MI6 chief Richard Moore has publicly apologised for discrimination and maltreatment of former staff and potential recruits based on sexuality.
Bans on LGBT entrants were based on a “misguided view” such professionals would become a greater security risk based on increased susceptibility to blackmail from hostile states than heterosexuals, Moore added.
“It meant that until 1991, being openly LGBT+ in MI6 would cause you to lose your job or prevent you from being allowed to join in the first place”, Moore said in a statement.
The apology comes 20 years after the security bureau banned LGBT entrants until 1991 despite such relationships being decriminalised in 1967.
According to Moore, officials failing to disclose their sexuality while under security checks faced severe discrimination.
“Committed, talented, public-spirited people had their careers and lives blighted because it was argued that being LGBT+ was incompatible with being a intelligence professional. Because of this policy, other loyal and patriotic people had their dreams of serving their country in MI6 shattered,” he said.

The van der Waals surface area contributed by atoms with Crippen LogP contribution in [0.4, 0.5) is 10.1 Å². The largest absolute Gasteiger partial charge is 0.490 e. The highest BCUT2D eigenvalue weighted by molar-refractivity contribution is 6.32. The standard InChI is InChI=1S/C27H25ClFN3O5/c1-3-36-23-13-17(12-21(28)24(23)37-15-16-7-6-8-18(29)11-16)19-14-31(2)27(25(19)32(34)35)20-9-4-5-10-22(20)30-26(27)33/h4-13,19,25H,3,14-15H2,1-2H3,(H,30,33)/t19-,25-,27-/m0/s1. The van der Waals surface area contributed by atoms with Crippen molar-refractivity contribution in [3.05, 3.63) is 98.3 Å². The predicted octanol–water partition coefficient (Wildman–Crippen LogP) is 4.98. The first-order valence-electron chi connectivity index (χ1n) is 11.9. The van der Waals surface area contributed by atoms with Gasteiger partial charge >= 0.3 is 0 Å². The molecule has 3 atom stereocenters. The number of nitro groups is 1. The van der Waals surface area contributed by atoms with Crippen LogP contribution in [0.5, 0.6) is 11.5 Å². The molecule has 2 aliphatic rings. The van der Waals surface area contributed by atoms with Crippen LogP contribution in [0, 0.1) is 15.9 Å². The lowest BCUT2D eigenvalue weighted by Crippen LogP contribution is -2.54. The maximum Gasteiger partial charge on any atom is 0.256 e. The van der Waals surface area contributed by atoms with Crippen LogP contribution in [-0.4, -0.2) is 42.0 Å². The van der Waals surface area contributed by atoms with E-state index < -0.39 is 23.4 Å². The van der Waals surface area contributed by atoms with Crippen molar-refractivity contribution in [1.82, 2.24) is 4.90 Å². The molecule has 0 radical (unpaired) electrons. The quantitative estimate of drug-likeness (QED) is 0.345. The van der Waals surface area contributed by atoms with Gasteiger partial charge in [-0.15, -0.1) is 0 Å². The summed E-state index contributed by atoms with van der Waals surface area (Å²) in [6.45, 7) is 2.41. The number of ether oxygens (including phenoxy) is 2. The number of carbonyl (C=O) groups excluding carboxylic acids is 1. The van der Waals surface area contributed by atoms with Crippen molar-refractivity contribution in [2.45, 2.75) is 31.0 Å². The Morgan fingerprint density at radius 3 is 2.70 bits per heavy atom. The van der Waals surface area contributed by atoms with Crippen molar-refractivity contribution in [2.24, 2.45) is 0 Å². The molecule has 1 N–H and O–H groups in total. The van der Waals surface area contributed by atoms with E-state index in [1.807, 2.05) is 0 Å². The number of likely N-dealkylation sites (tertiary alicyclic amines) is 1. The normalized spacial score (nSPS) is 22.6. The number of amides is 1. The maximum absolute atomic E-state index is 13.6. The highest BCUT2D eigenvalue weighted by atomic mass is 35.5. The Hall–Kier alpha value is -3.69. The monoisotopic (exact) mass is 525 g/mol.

Such measures were “wrong, unjust and discriminatory”, Moore said, adding: “Today, I apologise on behalf of MI6 for the way our LGBT+ colleagues and fellow citizens were treated and express my regret to those whose lives were affected.”
The statement follows a major historic espionage case involving the Cambridge Five – Guy Burgess, Anthony Blunt, Donald Maclean, Kim Philby and John Cairncross – with the former two being homosexual and MacLean bisexual.
Alan Turing, a mathematician and codebreaker who worked with MI6 in the Second World War, committed suicide after losing his security clearance and being jailed for indecency in 1952.
The news follows efforts from the US Central Intelligence Agency (CIA) to build a workforce “reflective of America”, namely by targeting minority, women, millennials and Generation Z recruits.
According to CIA internal survey, roughly 26.5 percent of recruits were minorities in 2019, despite an official revealing 2020 was the third-largest hiring period in the agency’s history.